PKDanny: Why don't Sam yang buy Samsung NX system and camera DSLR?
SAM YANG and SAMSUNG from South Korean!
And sell them at Sam's Club!
Searching: Nothing like lots of hype to get everyone going!
When you buy a new camera in this price range, you tell yourself its 100 times better than the last one. Very few people can say it's an incremental improvement, even when that's the case.
Pretty good, given current conditions. But given the bungling that Canon and Nikon do, it's surprising Sony isn't #2 or even a very strong #3.
eno2: With this camera Canon will celebrate the 7'th anniversary of using that 18 Mp old sensor, again and again and again....
When people stop buying, Canon will stop making. I still use my D700 with 12mp and for a lot of things, it's fine.
Of course Getty is doing this strictly on behalf of the photographers they so generously compensate.
They should change the name. Whenever I think of Getty, I think of John Paul Getty, one of the richest men, ever. And it seems to be a trend. Whatever photos Getty doesn't own, Bill Gates owns.
I feel for these guys.
Vegetable Police: I wonder if there will ever be a full frame fixed lens zoom camera similar to these? Even if it's not that small, I would love something like that ;)
The point about the collapsible Fuji 645 is a good one but these days, even though usable ISO has increased tenfold, enthusiasts want fast lenses which are huge and expensive.
elefteriadis alexandros: What an ugly beasts is all the Canon.
It's true. And it matters, if you want to take photos or if you're making a fashion statement. Consumers have different priorities.
I give them a lot of credit. If you want a camera that's mostly made in Germany, by hand, they still offer it. Since the price severely limits the number sold, they also have products labeled Leica but manufactured where it's cheaper.
The limited editions have gotten out of hand but the company is being run as a boutique, so why not? Years ago, it was the best place I ever worked, literally a family business at the time. You can read Emil Keller's book, to see how extraordinary it was.
Siobhan A: What is shocking is how well the EOS-M is doing in Asia. Last year in Japan as Sony saw their mirrorless market share plummet, the mostly neglected EOS-M took over some of that market share with a good size increase. It goes to show how much support there is for Canon cameras in Asia, and how if Canon put a tiny bit of effort in to their mirrorless cameras, they could easily dominate some other companies. Same goes for Nikon.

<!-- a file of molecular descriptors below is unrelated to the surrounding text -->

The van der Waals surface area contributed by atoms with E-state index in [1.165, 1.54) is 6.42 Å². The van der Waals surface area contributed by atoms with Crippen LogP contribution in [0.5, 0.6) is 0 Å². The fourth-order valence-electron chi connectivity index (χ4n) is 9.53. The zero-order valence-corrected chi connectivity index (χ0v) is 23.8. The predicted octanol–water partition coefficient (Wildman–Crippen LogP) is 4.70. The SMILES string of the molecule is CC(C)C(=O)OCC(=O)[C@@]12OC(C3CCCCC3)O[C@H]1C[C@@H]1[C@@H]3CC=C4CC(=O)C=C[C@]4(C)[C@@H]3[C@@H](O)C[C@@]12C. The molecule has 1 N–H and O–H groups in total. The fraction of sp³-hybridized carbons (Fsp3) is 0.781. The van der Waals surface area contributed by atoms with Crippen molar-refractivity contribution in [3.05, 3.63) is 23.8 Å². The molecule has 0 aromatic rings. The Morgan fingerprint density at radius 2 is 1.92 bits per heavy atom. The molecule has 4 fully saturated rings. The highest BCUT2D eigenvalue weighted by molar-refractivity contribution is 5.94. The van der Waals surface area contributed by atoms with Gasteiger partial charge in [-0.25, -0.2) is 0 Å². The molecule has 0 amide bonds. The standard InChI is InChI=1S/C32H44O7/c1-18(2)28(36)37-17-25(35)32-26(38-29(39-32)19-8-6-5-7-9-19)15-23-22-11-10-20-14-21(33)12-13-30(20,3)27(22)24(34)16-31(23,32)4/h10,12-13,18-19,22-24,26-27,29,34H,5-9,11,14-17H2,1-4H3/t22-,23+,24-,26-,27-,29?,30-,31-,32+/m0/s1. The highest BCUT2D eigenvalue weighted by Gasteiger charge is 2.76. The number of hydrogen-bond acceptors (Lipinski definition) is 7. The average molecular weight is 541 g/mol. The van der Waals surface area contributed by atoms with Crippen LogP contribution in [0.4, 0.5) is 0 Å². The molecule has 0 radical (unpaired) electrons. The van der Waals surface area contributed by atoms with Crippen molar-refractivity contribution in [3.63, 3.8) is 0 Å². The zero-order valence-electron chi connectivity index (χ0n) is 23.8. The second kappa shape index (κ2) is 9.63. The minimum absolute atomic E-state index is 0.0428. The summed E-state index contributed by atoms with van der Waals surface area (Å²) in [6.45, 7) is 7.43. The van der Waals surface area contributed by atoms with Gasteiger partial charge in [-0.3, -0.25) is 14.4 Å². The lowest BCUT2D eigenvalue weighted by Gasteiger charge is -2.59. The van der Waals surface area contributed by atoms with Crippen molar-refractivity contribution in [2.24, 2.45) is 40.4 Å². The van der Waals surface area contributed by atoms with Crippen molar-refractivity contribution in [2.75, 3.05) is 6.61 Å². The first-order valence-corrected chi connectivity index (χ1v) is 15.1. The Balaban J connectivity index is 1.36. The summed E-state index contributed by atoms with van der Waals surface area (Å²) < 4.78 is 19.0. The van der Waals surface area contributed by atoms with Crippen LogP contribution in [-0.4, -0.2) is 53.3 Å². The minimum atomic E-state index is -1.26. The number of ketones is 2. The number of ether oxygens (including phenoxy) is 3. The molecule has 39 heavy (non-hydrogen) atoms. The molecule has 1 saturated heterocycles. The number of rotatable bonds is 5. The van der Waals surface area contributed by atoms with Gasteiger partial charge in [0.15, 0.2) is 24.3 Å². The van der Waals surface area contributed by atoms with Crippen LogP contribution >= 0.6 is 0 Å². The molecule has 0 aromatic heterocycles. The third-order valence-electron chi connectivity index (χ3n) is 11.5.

EOS-M is cheap. It took a while for Canon USA pricing to come around, but M3 bodies w/EVF for $500, plus cheap, slow, sharp, compact lenses must appeal to a lot of people. The bokeh crowd want f/1.4 lenses that weigh 2 pounds and cost $800 but so far, that's not what Canon has been going for.
Not terribly exciting but a good choice if you own Canon lenses and can hit the bulls-eye within 4 stops. They're just not going to pay Sony for a sensor, and with business down so much, you can see why they want to use their own resources as much as possible.
bluevellet: When was the last gold award for a Canon?
A vital question.
Marty4650: For God's sake.... exactly how many digital cameras does someone need?
I have around six or seven, plus at least a dozen lenses, and they all work pretty well. How many more cameras do they think they can sell me without offering some truly spectacular improvement over what I already own?
The technology has matured, the market is saturated, and everyone who ever wanted a camera now owns one that works well enough for them. And many people today don't even feel they need cameras because their smart phones are good enough for them.
The digital camera boom ended five years ago.
The number of people who upgrade automatically to get improvements they can't see is rapidly diminishing. Today, the only way to sell a new camera is when an older camera breaks beyond repair or gets stolen or lost.
People in the industry have been saying this for years. And no, you can't innovate your way out of it--unless you make radical changes (mirror/no mirror isn't a big enough deal.) You can, however, spend a lot on new designs that perform the same function.
DPR readers will buy new cameras because they'll convince themselves the old ones aren't good enough. But how many people think this way?
It should fit nicely in my pocket along with my 8x10 Linhof. But I wish they used AA batteries.
Frank C.: AF module....mirror.. over complicate cameras.. and are destined for the dust bin, as technology progresses sensors and EVFs will get so good they will provide the answers to everything, just look at how advanced cpus and gpus have gotten over time. So now we have Nikon trying to fix a limitation with what in reality is another limitation, they should try and concentrate on technology instead like Sony is doing
Overly complicated cameras are not going away. In fact, technology will provide more features, more buttons and more sub-menus. Overly complicated software isn't going away, either.
Of course, "Leica" is literally, an acronym for Leitz-Camera. But no matter. These days, people don't even know who Leitz is, or was.
norman shearer: I think this camera will go down as a near miss by Fuji - such a pity. That lens performance is rather hard to ignore..
It just follows that on a camera where you can't change the lens, the sharpness had better be really, really good.
Its about time. They're great cases and I took advantage of their replacement warranty after an airline (surprisingly, not United) sheared the hinges off the case. The vacuum held it together. It was remarkable.
Yesterday was the day.
In the video of the Palace of Fine Arts, they spelled San Francisco, "San Fracisco."